We had already settled the question of the champagne dinner (goodness knows where we could have had it at Damietta except at the Governor's house), and the exchange of photographs which the ladies were unable to effect. Just as we were leaving, the very rich young man wanted to know of a magazine which arranges exchanges of postcards, while the police-captain murmured that the admired one was not like an English woman at all. She was a Greuze. It was no wonder that the Governor, as will be seen, prevented him from meeting us again. “That young man is becoming too forward," said the Governor of Damietta.

We looked about in vain for a place where we could get any kind of a dinner, till our dragoman, who had been rather shy of the police-captain, turned up and took us to a Greek restaurant. The proprietor, who was also the cook, could only speak Greek and Arab. His uncooked viands reposed in a sort of showcase containing tinned apricots, pâté de fois gras, sardines, cherry-brandy, cognac, Greek wine, and Levantine whisky. The meat looked so like leather imitations of itself that we were afraid to eat any. We ordered

soup and spaghetti. There were so many mang cats about scratching for food that we could hardly eat our broth—too many cats spoil the broth; but presently some Arabs came in, and the cats, despising the frugality of our meal, deserted to them. They were desert Arabs with striped head-shawls. We wondered what they would order--they went in for stuffed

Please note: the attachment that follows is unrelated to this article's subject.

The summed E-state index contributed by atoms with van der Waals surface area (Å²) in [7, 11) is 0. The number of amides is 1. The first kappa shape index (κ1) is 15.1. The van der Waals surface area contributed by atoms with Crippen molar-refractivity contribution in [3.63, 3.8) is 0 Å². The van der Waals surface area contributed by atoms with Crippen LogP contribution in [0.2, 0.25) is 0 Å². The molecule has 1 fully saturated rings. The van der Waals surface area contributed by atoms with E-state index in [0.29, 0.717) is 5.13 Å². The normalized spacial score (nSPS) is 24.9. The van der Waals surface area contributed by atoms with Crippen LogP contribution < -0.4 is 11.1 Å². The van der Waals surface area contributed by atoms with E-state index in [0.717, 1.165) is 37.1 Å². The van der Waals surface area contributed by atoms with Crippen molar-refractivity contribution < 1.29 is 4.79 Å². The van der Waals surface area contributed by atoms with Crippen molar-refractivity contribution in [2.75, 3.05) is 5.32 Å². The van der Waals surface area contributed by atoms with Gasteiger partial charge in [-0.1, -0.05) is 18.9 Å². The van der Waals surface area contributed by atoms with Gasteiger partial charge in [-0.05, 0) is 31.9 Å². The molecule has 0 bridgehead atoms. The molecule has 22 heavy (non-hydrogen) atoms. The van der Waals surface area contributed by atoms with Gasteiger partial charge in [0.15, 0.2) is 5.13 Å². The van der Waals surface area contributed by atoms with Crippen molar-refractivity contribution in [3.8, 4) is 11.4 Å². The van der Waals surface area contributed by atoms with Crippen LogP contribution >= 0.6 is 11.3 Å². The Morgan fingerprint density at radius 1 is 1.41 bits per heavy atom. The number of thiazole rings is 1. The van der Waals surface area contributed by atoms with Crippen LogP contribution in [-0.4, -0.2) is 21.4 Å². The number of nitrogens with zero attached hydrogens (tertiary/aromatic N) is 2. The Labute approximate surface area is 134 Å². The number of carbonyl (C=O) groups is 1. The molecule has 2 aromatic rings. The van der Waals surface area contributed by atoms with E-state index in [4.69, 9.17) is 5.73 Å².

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tomatoes and tomato salad, and all dipped their bread into the salad. Then two Egyptians arrived in tarbooshes and frock-coats. One dined off sliced fennel and bread, and the other off sliced cream cheese. Then more Arabs came in -not in the desert dress--and ate mysterious things besides macaroni. We could not find anything further that invited our stomachs except mandarin oranges—I wished that I had brought my tin of potted meat with me. Our dragoman waited upon us with impressive politeness. I did wish that we could do something more worthy of his attentions. The restaurant itself was like the passage under Clapham Junction. It was imperfectly lighted, but had portraits of the Greek and Russian royal families and the allegorical Hellas. There was quite a nice-looking restaurant opposite, an upstairs affair consisting of a balcony with bamboos in pots, but the dragoman said that they never had any food there. It was like the hotel.

At eight-thirty we went back to the Governor to get the police-captain's answer. We supposed that he had given his orderly, who spoke no English, instructions. At all events, the orderly received us smilingly, and conducted us to a sort of selamlik, with pale green panelling and broad mastabas, luxuriously cushioned, all round it, and here we sat, and sat, but no police-captain came. Finally, however, a very dignified man, between forty and fifty, in a fine silk dressing. gown like a Norwich muffler, arrived. He spoke French and a little English, and invited us to sit down, and asked us what we would take, but seemed entirely at sea as to what we wanted. We concluded that he was the real policecaptain, and that the young man was only the lieutenant.

At that moment one of the most extraordinary individuals I ever ran across turned up. He was a Corsican, the son of some fancy kind of bishop in Constantinople, who had ended up with being an American Protestant missionary. He told us that he spoke fourteen languages with equal fluency. We wondered if he spoke them all with as strong an American accent as he spoke English. He was apparently the chief agent of the Standard Oil Company in Egypt, and was